Autumn doesn’t begin until Thursday night — Friday morning if you’re a few time zones east of here — but recent events led me to begin a regular fall pastime a little early this year.
It was expensive as mute buttons go. That seems clear to me, but anyone else might need a little explanation. For the last number of years I have had in my bedroom what was the cheapest little flat-screen television that WalMart had to offer in about 2015, so it wasn’t much good seven years ago and today no one would purchase even a telephone with its low video specifications and lack of inputs.
It happened again, dammit. I was headed to the store when, out of the woods on my left, a deer appeared. Again. It ran in front of my car, again, and I slammed on the brakes, again. There’s always that moment, magnified by the mind’s ability to slow time so that every second is a million instants, of wondering if the deer was fast enough, or I was, and I’d manage to avoid hitting it. Usually it’s a narrow escape.
He who sits upon the throne in Revelation has a patent complaint against current events on Earth. “Behold, I make all things new” is how it’s put in Revelation 21:5. There’s another way of looking at it. The notoriously non-revelatory Karl Marx noted that history repeats itself, the first time as tragedy, the second as farce. As with most everything else (we have no reason to doubt that he spelled his name correctly), Marx was wrong in the particulars, though the general idea, that history repeats itself, has evidence in its support.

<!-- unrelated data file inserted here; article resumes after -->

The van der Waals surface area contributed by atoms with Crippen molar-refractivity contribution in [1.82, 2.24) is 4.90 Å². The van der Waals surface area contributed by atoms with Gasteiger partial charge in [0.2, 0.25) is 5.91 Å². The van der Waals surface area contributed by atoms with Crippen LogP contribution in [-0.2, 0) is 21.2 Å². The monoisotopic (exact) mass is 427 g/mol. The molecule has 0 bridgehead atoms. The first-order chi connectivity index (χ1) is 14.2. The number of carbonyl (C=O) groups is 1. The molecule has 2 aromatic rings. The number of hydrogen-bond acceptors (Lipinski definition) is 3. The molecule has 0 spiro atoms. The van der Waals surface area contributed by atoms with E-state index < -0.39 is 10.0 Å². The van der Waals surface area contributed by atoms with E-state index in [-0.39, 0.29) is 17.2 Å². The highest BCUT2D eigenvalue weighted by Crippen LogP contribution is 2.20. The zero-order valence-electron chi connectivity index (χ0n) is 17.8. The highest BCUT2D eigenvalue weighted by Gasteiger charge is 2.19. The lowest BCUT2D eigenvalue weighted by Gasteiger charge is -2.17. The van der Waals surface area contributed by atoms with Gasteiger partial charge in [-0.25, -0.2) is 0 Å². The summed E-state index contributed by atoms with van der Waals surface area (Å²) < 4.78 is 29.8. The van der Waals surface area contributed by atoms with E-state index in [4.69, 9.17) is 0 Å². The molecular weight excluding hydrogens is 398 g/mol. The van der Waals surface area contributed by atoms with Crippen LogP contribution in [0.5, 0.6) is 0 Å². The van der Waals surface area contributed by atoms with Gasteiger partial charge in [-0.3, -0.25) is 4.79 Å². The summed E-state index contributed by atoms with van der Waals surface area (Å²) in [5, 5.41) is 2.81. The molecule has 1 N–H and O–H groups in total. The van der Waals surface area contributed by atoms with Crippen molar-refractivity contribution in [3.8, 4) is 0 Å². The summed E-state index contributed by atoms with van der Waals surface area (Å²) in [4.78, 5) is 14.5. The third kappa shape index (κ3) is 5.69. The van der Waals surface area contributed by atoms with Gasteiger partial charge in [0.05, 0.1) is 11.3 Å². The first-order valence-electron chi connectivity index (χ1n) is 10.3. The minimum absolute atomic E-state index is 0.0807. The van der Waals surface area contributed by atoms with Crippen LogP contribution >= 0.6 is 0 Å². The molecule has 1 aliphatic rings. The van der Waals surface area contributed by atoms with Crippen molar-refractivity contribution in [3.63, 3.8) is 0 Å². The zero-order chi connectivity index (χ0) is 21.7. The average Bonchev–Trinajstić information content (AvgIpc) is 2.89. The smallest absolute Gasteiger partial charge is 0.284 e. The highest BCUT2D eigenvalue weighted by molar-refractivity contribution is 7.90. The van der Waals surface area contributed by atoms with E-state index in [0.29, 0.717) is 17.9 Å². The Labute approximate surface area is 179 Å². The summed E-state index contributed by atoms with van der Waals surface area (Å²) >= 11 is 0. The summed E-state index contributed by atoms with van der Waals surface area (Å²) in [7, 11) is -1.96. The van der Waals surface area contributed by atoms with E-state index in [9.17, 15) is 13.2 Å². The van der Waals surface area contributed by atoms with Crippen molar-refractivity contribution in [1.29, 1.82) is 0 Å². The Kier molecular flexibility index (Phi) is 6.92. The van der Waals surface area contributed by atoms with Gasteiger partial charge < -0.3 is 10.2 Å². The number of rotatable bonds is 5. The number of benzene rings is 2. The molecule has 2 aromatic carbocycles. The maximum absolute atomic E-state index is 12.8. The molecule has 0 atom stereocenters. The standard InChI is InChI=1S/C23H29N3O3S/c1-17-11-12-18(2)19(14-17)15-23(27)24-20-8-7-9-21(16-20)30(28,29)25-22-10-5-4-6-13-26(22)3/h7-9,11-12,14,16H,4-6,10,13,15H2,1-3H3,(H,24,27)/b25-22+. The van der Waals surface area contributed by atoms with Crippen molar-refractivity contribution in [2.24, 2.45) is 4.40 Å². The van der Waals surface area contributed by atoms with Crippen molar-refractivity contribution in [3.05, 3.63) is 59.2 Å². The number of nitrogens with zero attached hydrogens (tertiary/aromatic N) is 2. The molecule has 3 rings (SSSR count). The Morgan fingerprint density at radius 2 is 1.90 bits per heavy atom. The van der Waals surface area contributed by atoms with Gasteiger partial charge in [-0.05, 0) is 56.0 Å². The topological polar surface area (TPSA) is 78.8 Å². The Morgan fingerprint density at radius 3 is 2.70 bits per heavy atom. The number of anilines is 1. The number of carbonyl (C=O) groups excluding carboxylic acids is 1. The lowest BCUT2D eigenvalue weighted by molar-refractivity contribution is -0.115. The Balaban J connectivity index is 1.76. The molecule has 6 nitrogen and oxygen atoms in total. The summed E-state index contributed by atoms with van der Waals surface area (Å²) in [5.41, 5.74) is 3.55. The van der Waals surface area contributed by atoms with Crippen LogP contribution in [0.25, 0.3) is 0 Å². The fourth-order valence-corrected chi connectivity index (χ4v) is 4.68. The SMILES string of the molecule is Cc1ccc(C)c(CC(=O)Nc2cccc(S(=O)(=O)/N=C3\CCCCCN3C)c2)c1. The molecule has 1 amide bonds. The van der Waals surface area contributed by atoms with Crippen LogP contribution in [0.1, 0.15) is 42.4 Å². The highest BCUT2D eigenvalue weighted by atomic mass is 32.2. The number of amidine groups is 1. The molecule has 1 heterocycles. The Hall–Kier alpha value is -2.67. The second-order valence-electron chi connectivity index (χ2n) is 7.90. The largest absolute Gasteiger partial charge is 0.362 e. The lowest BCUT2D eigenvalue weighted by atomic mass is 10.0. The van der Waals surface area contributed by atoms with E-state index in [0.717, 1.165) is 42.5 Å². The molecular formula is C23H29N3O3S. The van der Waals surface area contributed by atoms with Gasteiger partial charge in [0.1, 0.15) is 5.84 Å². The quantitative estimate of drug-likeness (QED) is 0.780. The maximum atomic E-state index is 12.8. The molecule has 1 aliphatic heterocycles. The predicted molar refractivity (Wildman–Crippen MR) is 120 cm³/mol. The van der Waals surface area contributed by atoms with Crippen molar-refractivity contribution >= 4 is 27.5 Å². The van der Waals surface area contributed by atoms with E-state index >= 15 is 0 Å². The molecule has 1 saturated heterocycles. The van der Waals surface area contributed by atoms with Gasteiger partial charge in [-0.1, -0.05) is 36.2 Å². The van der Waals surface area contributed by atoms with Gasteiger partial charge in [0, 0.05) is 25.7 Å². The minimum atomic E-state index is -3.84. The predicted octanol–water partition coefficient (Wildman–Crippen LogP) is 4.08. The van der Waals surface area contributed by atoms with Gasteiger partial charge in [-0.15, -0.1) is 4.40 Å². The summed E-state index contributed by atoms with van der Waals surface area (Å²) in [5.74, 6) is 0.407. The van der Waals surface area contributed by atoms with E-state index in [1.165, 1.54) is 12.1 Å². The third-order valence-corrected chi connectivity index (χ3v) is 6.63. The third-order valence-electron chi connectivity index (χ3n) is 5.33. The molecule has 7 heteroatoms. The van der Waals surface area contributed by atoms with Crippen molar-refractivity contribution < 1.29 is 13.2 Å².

The mowing is finally done, at least for now, and the whole area carries the invigorating scent of newly mown grass. My amazing Swisher mower pulled through like a champ yet again. They make ‘em good in Missouri, except that when a friend overseas asked me about it, I checked and learned that it is no longer manufactured, which is a shame.
As life moves to dotage (and of course anecdotage), and like many people having allowed my recovery from COVID-19 to proceed largely at its own pace, I only now am getting around to mowing.
It hit me like a bolt of lightning last week, as I saw the OPEC logo flash on the television screen. It is, at best, a doodle and not a very good one at that. The thought had been simmering in my mind — “cogitatin’” as an old friend put it years ago — since I first saw the ridiculous NATO logo. This comprises a four-pointed star of the sort drawn by every third-grader, along side the letters “NATO” over the letters “OTAN,” or “NATO” backwards. It does not strike me as something sufficiently sophisticated to characterize as an idea.
Years ago, though in living memory, a phrase was coined. “Too big to fail” meant an institution is of such significance that the government must bail it out no matter what amount of incompetence, mismanagement, or pure corruption has put it at risk. In the intervening decade or two, the meaning of that phrase (along with the meaning of very nearly everything else) has softened. It’s now “too big to go against,” meaning anything whose shortcomings it would be inconvenient to mention.
Paul Sorvino died on Monday at age 83. He was involved in an anecdote that I cherish a little. In some respects it might surprise you.
Last night I watched an engrossing movie. The Wind Rises was master filmmaker Miyazaki Hayao’s last work (or so he said after its release; there are always rumors of new projects). It is the story of Horikoshi Jiro, the idealistic young engineer who became the chief designer of the famous Mitsubishi A6M, notoriously known as the “Zero,” the most effective Japanese fighter plane of World War II.